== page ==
On December 2, 1993, Nelson John Minter was beaten to death and then burned in
his own home. Detectives in Montgomery County, MD, identified and arrested a suspect. In
the midst of their grieving, Nelson's friends and family hoped at least to see justice
served, but their hopes were dashed when the suspect was set free within two weeks of his
arrest. The case remains unresolved to date, despite a wealth of evidence.
Three years after Nelson Minter was murdered, Washington Post
reporter Karl Vick took a new look at the case in his article titled "In Montgomery,
Someone's Getting Away With Murder: Case of the Charred Corpse Frustrates Police"
(Nov 8, 1996).
The article explains that Minter's house "smoldered for half a
day" before anyone noticed smoke. The article further relates that when "the
Upper Montgomery Volunteer Fire Department arrived, the firefighter who aimed water over
Nelson Minter's charred and beaten body turned out to be the same man who was living with
the dead man's wife." That firefighter was Kenneth L. Claggett, who has since married
Minter's widow, Karen.
According to the article, detectives say that during an interview Karen
Minter implicated Claggett in the murder then later changed her story. Vick writes, "the detectives who arrested Kenneth L. Claggett set him free two weeks later, when Karen
Minter claimed that she had not said what detectives wrote down."
Claggett maintains that he is innocent and that he was watching a movie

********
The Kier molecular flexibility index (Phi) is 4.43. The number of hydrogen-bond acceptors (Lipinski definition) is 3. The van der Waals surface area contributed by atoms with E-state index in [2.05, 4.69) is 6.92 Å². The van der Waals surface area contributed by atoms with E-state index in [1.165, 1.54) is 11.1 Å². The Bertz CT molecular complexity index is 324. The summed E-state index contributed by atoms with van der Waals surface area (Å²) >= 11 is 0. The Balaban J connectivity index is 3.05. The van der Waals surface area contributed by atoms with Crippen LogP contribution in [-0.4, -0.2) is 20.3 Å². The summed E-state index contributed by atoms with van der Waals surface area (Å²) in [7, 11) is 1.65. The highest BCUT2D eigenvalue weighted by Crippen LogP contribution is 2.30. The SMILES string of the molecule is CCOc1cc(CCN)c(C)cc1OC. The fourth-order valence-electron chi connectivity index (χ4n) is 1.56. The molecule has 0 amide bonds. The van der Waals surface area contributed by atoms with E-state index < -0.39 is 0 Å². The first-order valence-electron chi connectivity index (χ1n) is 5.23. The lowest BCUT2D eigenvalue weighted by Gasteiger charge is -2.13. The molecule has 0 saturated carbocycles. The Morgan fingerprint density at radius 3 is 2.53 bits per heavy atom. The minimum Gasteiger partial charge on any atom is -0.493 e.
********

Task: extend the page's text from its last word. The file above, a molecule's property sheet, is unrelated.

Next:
at the approximate time Nelson Minter was beaten to death.
Not long before the murder, Claggett allegedly became very angry when he
heard of an argument between Nelson and Karen Minter regarding child support and parental
visitation of the couple's young son, according to the article.
|Karen has acknowledged that
Claggett attached Nelson Minter's name to a .357-caliber bullet and kept it on top of the
refrigerator. She called the incident a "sick joke," according to Vick.
Vick also points out that broken furniture surrounding Minter's body suggests a
struggle occurred, and that Claggett had scratches on his face and hands, yet Clagget
attributes these to his pets.
Claggett's attorney, Paul De Wolfe is quoted in the article as saying,
"I don't see any evidence that can't be explained innocently."
Others disagree. Vick relates that the crime scene " was destroyed
by a blaze that fire marshals quickly determined had been set" and that police
"call it arson of a skill that amounts to evidence in itself."
"The arsonist sprayed charcoal lighter fluid on a mattress beside
the body, ignited it, then pulled the bedroom door shut. In the enclosed space, the blaze
smoldered with low flames and little smoke, cooking away fibers, latent fingerprints and
blood" according to the article.
Richard Fallin, the original investigator has since retired. Vick quotes
Fallin as saying, "'Whoever set that house on fire knew exactly what he was
Karen Minter Claggett has been accused of laughing about inheriting
money from her late husband; she denies this, according to the article.
At any rate, unbeknownst to Karen, Nelson Minter changed the beneficiary
of his sizable life insurance policy just months before his death. Minter named his son
and a daughter born to another woman as the new beneficiaries, and named his mother as
Nelson Minter's mother, Mary Jane Alexander, continues her efforts to
get justice for her son. She has attended victim-witness assistance meetings, written to
the State's Attorney and other officials, met with detectives, searched for information,
spoken with reporters and agonized over the way the case has been handled. Justice for
Nelson Minter is long overdue.